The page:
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No-kill shelter needs money to stay open

COLFAX -- Some dogs, cats and birds are all on the brink of losing their home and maybe their lives.
COLFAX -- Some dogs, cats and birds are all on the brink of losing their home and maybe their lives. A no-kill shelter and veterinary clinic is facing foreclosure. The Central Illinois Small Animal Rescue (CISAR) has been serving Central Illinois for ten years. WCIA-3's Erica Quednau finds out why workers are worried.

Employees are afraid if they lose the shelter, they'll lose the animals. CISAR was started by Pat Burr. She opened it after finding out the shelter where she previously worked was euthanizing animals.

It's something she and her husband vowed never to let happen. But if they lose the shelter, it won't be their decision.

Garrie Burr has learned to take the good, "they, I'm getting choked up, just thinking about it. They wrote us a very, very nice letter thanking us for the opportunity. They had to know Buster and to have him be a part of their lives," with the bad.

"We had four kittens in a cardboard box dumped out in the driveway. That happens far too often."

He and his wife have seen more than 10,000 animals come through their shelter.

"We specialize primarily in dogs and cats, but we've had all kinds of animals turned over to us. We rescue things, I guess is the best way to tell you."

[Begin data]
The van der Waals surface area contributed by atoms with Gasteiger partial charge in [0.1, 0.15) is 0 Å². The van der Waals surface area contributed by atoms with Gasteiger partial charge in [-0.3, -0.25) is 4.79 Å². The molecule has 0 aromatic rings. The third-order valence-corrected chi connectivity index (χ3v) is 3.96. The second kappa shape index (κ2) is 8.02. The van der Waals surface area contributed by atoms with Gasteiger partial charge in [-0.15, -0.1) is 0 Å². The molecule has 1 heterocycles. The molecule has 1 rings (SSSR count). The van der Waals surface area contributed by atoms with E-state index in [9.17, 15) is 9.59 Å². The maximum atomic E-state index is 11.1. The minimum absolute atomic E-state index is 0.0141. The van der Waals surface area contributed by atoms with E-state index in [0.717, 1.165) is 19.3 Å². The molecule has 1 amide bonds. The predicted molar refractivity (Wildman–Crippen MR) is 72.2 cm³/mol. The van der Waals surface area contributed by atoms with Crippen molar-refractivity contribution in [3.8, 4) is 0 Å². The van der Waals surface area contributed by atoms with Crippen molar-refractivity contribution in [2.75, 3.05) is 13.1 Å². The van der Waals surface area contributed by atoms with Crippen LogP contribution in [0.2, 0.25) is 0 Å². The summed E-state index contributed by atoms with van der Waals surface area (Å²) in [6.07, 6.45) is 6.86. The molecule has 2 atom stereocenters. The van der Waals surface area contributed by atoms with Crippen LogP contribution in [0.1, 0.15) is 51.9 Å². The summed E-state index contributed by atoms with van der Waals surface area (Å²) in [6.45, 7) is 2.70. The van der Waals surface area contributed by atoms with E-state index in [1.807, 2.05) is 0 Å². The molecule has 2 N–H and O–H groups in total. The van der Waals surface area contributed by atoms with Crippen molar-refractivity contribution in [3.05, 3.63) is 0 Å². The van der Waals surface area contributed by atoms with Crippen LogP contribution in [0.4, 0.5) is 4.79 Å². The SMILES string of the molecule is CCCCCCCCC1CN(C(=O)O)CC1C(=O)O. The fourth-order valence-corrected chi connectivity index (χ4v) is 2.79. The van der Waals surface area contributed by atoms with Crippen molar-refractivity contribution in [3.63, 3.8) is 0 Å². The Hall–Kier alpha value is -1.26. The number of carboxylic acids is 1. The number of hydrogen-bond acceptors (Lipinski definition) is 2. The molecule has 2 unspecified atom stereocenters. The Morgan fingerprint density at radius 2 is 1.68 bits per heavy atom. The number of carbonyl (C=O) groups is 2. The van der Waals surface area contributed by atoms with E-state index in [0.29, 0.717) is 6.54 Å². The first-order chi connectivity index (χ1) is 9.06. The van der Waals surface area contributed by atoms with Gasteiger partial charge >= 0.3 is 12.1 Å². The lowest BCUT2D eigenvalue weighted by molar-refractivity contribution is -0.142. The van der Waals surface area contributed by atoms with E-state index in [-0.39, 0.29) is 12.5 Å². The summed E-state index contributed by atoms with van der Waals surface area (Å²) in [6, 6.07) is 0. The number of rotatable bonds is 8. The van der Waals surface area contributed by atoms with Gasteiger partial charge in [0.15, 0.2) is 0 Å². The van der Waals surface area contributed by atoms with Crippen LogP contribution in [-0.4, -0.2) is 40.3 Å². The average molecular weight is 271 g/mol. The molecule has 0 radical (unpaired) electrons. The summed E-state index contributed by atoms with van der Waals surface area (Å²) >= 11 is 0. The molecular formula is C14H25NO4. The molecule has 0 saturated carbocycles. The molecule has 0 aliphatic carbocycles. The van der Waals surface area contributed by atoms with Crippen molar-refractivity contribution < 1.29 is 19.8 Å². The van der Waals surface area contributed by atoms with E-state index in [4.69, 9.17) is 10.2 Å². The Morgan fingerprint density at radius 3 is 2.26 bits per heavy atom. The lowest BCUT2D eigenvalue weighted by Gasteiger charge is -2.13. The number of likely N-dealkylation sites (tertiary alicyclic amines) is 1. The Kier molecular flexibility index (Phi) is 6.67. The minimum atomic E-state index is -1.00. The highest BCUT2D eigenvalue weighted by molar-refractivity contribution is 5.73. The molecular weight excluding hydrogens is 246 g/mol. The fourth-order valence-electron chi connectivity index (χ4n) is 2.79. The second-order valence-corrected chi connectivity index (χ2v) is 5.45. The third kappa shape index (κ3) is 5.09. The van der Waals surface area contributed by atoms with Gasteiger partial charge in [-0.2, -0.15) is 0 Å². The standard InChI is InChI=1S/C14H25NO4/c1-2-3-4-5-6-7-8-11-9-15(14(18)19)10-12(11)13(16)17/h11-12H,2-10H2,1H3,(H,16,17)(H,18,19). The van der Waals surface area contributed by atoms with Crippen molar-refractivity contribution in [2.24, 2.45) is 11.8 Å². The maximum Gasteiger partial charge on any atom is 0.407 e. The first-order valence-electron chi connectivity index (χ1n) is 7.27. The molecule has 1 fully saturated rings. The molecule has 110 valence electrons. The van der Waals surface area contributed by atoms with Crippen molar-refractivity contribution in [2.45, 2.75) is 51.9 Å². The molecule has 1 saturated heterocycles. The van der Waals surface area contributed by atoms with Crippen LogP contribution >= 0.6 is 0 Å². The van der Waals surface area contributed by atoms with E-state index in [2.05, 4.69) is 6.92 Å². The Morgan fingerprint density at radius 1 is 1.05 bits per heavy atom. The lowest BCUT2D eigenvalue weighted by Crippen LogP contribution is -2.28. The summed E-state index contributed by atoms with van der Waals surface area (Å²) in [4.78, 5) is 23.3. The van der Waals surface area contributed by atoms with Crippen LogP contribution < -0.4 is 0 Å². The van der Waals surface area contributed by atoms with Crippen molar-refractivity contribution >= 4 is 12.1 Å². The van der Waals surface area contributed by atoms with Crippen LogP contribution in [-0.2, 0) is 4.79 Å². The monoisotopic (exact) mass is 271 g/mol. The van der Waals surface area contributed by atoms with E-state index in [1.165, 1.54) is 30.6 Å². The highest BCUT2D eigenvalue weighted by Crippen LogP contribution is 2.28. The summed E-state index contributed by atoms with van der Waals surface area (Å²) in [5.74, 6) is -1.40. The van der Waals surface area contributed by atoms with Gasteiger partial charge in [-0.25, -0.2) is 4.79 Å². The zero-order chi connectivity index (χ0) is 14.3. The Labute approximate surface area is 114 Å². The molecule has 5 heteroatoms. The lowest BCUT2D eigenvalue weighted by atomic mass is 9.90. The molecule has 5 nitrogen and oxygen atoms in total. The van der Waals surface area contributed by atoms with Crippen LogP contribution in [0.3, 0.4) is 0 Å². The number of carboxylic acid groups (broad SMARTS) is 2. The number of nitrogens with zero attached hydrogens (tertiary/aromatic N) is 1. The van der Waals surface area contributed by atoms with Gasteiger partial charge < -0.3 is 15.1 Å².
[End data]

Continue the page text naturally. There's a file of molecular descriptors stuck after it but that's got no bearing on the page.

Donna Cathey's official title is property manager, but "one day you might find me on the lawnmower and the next you'll find me on the phone raising money for the shelter or coordinating volunteers. So, I, we all do just about anything that needs to get done around here."

One of those things is to save the shelter.

"We could certainly use all kinds of help."

The couple used three loans to make their dream shelter a reality. They've already paid $250,000 to Heartland Bank which took over their finances after their first bank closed. But, they still owe more than $1-million for two other loans.

"Right now, they're at the point that they're kind of threatening to say, 'we're going to take the property away and probably most of your animals are going to be euthanized."

It's an option the Burr's and Cathey aren't even considering.

"When you walk in and you hear them crying and talking and barking and squawking and whatever, it's just like you've walked into a place where they're really glad to see you."

"We're going to do everything we can to keep CISAR open. We're absolutely committed."

An attorney for Heartland Bank says negotiations are ongoing, but in the meantime, CISAR is looking for help.

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